What are the symptoms of a hip labral tear?

The symptoms of a hip labral tear include:

  • • Hip pain or stiffness
  • • Pain in the groin or buttocks area.
  • • A clicking or locking sound in the hip area when you move
  • • Feeling unsteady on your feet.
  • • If you have a hip labral tear, hip pain or discomfort may get worse when you bend, move or rotate the hip, or exercise or play sports.
  • • It’s also possible to have a hip labral tear with no symptoms at all.

How is a hip labral tear diagnosed?

  • • A physical examination is required to diagnose a labral tear. During the exam, you may be asked to move your leg or walk around. The diagnosis will depend on how well you can move and any pain you feel while moving.
  • • Imaging tests like X rays and MRI can also help diagnose a hip labral tear along with providing more information on location and severity.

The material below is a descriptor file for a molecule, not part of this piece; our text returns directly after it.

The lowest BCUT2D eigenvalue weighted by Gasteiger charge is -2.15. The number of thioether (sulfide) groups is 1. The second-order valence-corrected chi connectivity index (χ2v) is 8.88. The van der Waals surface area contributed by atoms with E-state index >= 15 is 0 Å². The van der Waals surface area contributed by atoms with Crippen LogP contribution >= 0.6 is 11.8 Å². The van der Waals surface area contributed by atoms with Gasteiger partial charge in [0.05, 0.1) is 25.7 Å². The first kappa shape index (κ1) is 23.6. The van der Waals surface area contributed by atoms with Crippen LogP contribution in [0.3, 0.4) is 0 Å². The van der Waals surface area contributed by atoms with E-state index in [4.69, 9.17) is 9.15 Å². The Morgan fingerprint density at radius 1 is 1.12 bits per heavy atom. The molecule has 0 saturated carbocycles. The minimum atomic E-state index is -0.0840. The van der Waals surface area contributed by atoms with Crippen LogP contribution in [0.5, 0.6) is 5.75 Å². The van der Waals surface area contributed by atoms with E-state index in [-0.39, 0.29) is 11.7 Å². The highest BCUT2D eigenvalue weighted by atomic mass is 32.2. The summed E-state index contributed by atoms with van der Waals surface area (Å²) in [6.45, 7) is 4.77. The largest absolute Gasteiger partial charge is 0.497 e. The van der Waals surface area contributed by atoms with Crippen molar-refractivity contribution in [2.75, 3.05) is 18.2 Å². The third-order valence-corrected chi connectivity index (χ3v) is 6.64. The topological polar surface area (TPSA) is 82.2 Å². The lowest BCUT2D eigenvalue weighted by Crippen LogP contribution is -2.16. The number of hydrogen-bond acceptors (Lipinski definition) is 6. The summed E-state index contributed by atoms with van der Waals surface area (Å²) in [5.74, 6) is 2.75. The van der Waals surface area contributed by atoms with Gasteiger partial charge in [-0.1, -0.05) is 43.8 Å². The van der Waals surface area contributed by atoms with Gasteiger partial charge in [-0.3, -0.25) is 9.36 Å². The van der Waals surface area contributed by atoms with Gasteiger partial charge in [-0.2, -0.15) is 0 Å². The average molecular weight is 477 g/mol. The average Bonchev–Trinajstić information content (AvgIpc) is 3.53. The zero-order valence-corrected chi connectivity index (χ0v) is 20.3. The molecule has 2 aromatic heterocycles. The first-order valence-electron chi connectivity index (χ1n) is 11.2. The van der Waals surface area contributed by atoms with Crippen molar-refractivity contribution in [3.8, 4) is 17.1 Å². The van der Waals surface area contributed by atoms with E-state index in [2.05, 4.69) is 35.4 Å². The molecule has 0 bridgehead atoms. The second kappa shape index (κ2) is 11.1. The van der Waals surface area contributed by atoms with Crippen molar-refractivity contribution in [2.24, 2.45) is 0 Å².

How is a hip labral tear treated?

A hip labral tear won’t heal on its own, but rest and other measures can help manage symptoms of a minor tear.

Nonsurgical treatments include:

  • Anti-inflammatory medications: Over-the-counter pain relievers can reduce inflammation.
  • Medication injection: Doctors can inject medications, such as steroids, into the hip joint to ease symptoms.
  • Physical therapy: Specific physical therapy exercises to stretch and strengthen the hip muscles may help relieve pain. Physical therapy usually requires a prescription from your doctor.
  • • If symptoms persist or if the tear is severe, your doctor may recommend surgery. Surgery to repair a hip labral tear is usually done arthroscopically. This is a minimally invasive surgery done on an outpatient basis and the patient goes home the same day.